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Shopping is my weakness. And trying to shop on a budget…the thought used to depress me (maybe I have a problem!). When I first started shopping on a budget, I used to be a serious bargain hunter and restrict how much I would pay. But I soon realized that my closet was filling with a lot of cheap crap that I didn’t like or wear. As I get older, I am beginning to understand the point of investing in nice, quality pieces for my wardrobe that will last. While I still get a thrill for a good deal, I only buy pieces that make me feel great or match for what I am trying to express. So here are my five simple rules to shopping on a budget.
1. Save up for a piece you really want. I knew I needed it from the moment I saw it – a black, quilted, leather Rebecca Minkoff bag. Though I had money for it, it wasn’t money that I had intentionally budgeted for it. So I waited and saved until I truly had money for it. I had to make sacrifices for that purse, and I am glad I did so I can enjoy it guilt free.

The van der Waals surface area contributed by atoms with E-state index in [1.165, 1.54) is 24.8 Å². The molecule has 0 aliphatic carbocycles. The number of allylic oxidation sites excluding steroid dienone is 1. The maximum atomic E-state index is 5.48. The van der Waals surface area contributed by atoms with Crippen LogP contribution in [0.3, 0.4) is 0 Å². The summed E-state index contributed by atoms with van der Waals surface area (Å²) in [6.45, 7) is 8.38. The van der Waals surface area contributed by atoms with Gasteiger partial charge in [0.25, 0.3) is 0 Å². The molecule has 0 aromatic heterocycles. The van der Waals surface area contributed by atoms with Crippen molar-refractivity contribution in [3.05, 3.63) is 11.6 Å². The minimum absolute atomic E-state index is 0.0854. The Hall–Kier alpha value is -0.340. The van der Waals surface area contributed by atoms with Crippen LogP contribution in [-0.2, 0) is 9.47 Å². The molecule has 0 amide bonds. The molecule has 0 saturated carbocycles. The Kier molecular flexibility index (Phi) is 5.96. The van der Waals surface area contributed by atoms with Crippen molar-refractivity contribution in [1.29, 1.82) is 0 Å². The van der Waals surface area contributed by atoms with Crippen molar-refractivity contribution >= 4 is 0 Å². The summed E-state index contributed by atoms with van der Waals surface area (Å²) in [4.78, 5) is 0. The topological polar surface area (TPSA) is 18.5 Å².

2. Shop around and negotiate. Check online prices or different department stores. Don’t be afraid of negotiating! Especially if you found the same piece for cheaper elsewhere. Most stores will be glad to price match.
3. Splurge on classic pieces. Trench coats, boots, quality jeans, jewelry…these are all pieces that you will wear again and again and won’t go out of style. Well worth the investment if you save for one!
4. Spend less on trends. I am so not a trendy girl. In middle school, I sewed a pair of gauchos. They were already out of style before I could even wear them (thankfully, looking back). Truth is, trends come and go each season so try not to go overboard.
5. Calculate per wear cost. When I lived in Iowa, I bought a Northface coat. I actually got it on super sale in EBay, but the lesson is that I wore that huge, puffy marshmallow coat every day in the freezing Iowa winter. It was so cheap per wear! On the other hand, how many times will you wear platform leopard pumps? They might be needed, but a higher cost per wear. This is an easy way to decide how much to pay for something.